Desperate to get outdoors, even at the risk of coming home soaked, Tilly and I set off up the lane towards Eiseabhal. I picked up the camera for just-in-case. The other day there’d been a group of Eriskay ponies hanging around at the old fank, sheltering from the south-easterly wind. One of the older boys looked like Midnight. It’d be good to get a photo of him, for old-time’s sake.
There were hoof-marks cut into the soft grass of the old track – but no ponies. What we did find, though, was a brief spell of sunshine that reminded us – all this will pass.
March is an old English word meaning border – as in the Welsh Marches, or in describing one county as marching with another.
After 72 hours of constant gale-force to severe-gale winds from the south east, with everything chilled to the core and enveloped in a clinging damp that spreads like a virus – today was a relief. Soft winter sunshine, mild breeze …
Tilly and I made the most of it, with a walk following the northern marches of the Cille Bhrìghde Common Grazings.
The boundary was, anciently, marked with a bank of earth and stone, and behind it a ditch from which the bank was raised. The boundary marches close to a curious rock formation – The Perched Stone.
At three or four tonnes, boulder woud be more accurate. It will have left like this by the retreating glaciers, many thousands of years ago.
Jonathan: After two named storms – Barbara and Connor – in quick succession, and a week indoors, the wind died down today, and at last we could get out for a proper walkies with Tilly! It’s been good to get out with the dog under blue skies – and be driven home by a violent hail-shower! So, We’ve made do with a there-and-back walk up the old track to the hill gate below the rocky slopes of Coire Bheinn. It’s lovely to see the wild birds busy finding food, their hunger after days of storm making them bold, darting by our feet: Wren, Redstart, Blackbird, Thrush, Rock Dove … A pair of Lapwing silently wheeled and dived – apparently for no reason other than the sheer joy to be free to do so after days couped up in whatever shelter they can find. An owl quartering the fields e and a Buzzard perched on one of the new power distribution poles. Fence wires are decorated apparently with raffia, fluttering in the breeze: in fact they’re short lengths of dead grass torn away from the ground by the storms.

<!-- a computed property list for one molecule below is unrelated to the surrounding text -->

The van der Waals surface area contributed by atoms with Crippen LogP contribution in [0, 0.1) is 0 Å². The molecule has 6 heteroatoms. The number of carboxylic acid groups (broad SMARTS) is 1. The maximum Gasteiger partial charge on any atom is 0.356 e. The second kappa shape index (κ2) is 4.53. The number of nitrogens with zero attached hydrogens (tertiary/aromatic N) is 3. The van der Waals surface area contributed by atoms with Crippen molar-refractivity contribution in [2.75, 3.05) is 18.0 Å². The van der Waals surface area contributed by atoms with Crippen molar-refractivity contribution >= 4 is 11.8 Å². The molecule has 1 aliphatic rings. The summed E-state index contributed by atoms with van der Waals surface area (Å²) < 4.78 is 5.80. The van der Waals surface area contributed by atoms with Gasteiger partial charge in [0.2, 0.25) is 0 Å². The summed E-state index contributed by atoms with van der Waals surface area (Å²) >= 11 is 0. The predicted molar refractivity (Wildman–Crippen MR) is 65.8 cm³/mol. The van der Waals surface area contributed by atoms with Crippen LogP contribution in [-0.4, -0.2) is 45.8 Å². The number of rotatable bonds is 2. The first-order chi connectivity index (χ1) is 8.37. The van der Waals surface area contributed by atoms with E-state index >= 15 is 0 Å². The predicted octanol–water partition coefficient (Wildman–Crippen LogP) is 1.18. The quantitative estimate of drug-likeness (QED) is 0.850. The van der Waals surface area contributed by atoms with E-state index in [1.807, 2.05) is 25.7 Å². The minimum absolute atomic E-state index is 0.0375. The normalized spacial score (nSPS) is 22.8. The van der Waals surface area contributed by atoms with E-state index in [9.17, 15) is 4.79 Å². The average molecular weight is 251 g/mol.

Over the years we’ve been here, we’ve learned to expect – and be prepare for – power cuts during and after storms. For the first few years here, those cuts could come several times a day, though mostly for just a second or two, a few minutes … and occasionally for hours: in fact it didn’t even need to be windy, or even Winter! Back then, the network was old and not very resilient. In recent years, a lot of work – a great deal of money – has gone into not only replacing poles and lines, but also adding parallel or higher voltage distribution lines, automatic switching, telemetry. This autumn, there’s been swarms of engineers – most over for the mainland for a few weeks at a time – working hard to complete £3.5m of upgrade before their Christmas holidays. And they made it, too! So, we’ve only had two power outages this past Autumn and Winter, and those were as new lines were prepared for energizing. Well done, everyone!